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Indio Maíz Biological Reserve

Department: Rio San Juan

Municipality: San Juan del Norte (view on map)

Type: Natural Reserves

Predominant Forest
Tropical dry forest
Type of Reserve
Public Natural Reserve



  • A visitor wrote on Apr 8, 2011:

    are there any human people here

  • A visitor wrote on Apr 7, 2011:

    what is the climate of this place?

  • Jose Antonio wrote on Jul 3, 2009:

    encargado de esta institucion

    solo quiero preguntarles sobre el nombre de la reserva porque le llaman Indio maiz. necesito la explicacion.
    por favor

  • danielle wrote on Jan 15, 2008:

    thanks for the site. im reading a clive cussler novel and like to have reference material to help me understand the content better.

    your information also brought me to the realization of what a beautiful country nicaragua is. i never would have thought.

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The Indio Maíz Biological Reserve is considered one of the best preserved natural reserves in Nicaragua. The area is located in the southeast corner of the country, bordering the San Juan River. The reserve encompasses 3,180 km², and it is home to a wide variety of rainforest animals.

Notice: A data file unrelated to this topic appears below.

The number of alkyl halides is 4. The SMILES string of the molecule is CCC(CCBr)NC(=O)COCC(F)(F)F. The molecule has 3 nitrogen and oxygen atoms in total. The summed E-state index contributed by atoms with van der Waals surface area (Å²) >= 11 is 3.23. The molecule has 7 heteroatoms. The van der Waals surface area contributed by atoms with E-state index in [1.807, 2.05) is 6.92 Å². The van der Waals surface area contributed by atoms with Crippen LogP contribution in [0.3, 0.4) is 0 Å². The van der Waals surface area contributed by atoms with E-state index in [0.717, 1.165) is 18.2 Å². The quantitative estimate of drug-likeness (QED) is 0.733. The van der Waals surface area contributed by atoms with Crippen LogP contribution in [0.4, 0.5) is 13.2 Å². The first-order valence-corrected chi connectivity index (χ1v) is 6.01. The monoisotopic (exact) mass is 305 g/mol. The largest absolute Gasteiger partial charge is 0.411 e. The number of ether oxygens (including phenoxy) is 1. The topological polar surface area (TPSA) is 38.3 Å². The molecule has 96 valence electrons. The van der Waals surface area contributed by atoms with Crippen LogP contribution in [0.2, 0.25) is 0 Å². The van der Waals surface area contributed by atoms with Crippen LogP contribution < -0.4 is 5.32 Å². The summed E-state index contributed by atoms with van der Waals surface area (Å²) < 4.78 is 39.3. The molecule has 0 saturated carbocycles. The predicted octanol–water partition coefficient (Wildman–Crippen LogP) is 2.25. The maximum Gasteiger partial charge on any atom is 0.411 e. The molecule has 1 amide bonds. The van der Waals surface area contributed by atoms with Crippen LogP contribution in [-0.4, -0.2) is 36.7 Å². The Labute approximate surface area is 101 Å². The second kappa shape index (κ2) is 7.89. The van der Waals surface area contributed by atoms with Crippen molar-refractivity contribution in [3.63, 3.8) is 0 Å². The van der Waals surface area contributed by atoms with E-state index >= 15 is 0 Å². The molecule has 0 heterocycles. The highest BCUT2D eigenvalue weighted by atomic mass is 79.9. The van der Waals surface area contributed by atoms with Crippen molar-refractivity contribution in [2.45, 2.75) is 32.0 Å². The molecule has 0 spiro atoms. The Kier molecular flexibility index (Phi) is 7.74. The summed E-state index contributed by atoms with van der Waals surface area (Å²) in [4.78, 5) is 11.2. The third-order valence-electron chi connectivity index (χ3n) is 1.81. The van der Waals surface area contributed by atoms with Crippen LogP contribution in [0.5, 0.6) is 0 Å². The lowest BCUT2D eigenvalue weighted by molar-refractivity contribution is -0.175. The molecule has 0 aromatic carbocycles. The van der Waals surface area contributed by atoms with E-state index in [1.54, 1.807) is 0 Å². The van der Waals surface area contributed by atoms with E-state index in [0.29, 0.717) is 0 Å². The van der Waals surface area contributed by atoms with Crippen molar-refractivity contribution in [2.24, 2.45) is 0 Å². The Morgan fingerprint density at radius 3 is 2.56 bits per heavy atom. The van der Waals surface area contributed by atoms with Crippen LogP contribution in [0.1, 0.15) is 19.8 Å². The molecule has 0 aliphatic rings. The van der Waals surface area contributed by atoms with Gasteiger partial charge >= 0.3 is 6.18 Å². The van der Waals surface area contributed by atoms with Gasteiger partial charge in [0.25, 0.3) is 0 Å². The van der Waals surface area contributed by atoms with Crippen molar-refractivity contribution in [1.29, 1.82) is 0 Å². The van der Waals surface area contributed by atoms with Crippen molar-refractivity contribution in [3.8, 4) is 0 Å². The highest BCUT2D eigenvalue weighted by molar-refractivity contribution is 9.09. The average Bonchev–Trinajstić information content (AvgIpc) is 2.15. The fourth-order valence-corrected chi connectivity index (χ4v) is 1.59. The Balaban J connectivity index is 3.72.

Among the animals that live in the forest are hundreds of different bird species, including toucans, hummingbirds, macaws, parrots, and many other spectacular, colorful species. The reserve is also inhabited by beautiful mammals like deer, sloths, wild boars, pumas, jaguars, pacas, foxes, and even one spectacular aquatic mammal: manatees. All of the three monkey species that live in Nicaragua can be found in the Indio Maíz Reserve (Howler, White-Face, and Spider Monkey). Other animal species that can be found in this area include poison dart frogs, snakes, crocodiles, turtles, and iguanas.